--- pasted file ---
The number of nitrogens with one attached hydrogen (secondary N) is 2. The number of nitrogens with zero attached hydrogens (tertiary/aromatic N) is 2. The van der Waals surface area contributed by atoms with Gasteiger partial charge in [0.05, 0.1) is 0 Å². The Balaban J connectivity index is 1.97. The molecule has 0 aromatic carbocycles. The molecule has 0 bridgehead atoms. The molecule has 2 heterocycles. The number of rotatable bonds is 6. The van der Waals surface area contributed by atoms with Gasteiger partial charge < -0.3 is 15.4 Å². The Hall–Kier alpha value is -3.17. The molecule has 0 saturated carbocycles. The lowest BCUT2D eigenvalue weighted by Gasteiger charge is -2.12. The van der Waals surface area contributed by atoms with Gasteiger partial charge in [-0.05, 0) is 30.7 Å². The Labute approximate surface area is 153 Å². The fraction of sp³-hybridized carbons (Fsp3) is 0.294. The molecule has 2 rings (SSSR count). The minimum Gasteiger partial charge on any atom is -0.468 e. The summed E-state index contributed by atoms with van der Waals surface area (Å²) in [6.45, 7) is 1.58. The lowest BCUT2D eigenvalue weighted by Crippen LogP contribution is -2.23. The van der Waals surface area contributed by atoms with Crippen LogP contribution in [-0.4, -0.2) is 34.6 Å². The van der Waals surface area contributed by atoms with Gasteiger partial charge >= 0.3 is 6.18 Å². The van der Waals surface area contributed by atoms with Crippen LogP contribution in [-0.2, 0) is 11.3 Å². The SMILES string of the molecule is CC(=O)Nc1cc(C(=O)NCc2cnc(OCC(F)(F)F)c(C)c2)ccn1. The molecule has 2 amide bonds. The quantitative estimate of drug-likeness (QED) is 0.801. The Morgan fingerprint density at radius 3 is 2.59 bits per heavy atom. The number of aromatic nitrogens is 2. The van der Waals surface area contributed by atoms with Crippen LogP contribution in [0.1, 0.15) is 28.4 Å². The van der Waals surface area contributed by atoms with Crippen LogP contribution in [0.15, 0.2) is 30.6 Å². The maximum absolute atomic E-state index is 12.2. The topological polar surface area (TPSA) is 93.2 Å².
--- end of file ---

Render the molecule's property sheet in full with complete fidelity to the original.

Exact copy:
The number of nitrogens with one attached hydrogen (secondary N) is 2. The number of nitrogens with zero attached hydrogens (tertiary/aromatic N) is 2. The van der Waals surface area contributed by atoms with Gasteiger partial charge in [0.05, 0.1) is 0 Å². The Balaban J connectivity index is 1.97. The molecule has 0 aromatic carbocycles. The molecule has 0 bridgehead atoms. The molecule has 2 heterocycles. The number of rotatable bonds is 6. The van der Waals surface area contributed by atoms with Gasteiger partial charge < -0.3 is 15.4 Å². The Hall–Kier alpha value is -3.17. The molecule has 0 saturated carbocycles. The lowest BCUT2D eigenvalue weighted by Gasteiger charge is -2.12. The van der Waals surface area contributed by atoms with Gasteiger partial charge in [-0.05, 0) is 30.7 Å². The Labute approximate surface area is 153 Å². The fraction of sp³-hybridized carbons (Fsp3) is 0.294. The molecule has 2 rings (SSSR count). The minimum Gasteiger partial charge on any atom is -0.468 e. The summed E-state index contributed by atoms with van der Waals surface area (Å²) in [6.45, 7) is 1.58. The lowest BCUT2D eigenvalue weighted by Crippen LogP contribution is -2.23. The van der Waals surface area contributed by atoms with Crippen LogP contribution in [-0.4, -0.2) is 34.6 Å². The van der Waals surface area contributed by atoms with Gasteiger partial charge >= 0.3 is 6.18 Å². The van der Waals surface area contributed by atoms with Crippen LogP contribution in [-0.2, 0) is 11.3 Å². The SMILES string of the molecule is CC(=O)Nc1cc(C(=O)NCc2cnc(OCC(F)(F)F)c(C)c2)ccn1. The molecule has 2 amide bonds. The quantitative estimate of drug-likeness (QED) is 0.801. The Morgan fingerprint density at radius 3 is 2.59 bits per heavy atom. The number of aromatic nitrogens is 2. The van der Waals surface area contributed by atoms with Crippen LogP contribution in [0.1, 0.15) is 28.4 Å². The van der Waals surface area contributed by atoms with Crippen LogP contribution in [0.15, 0.2) is 30.6 Å². The maximum absolute atomic E-state index is 12.2. The topological polar surface area (TPSA) is 93.2 Å².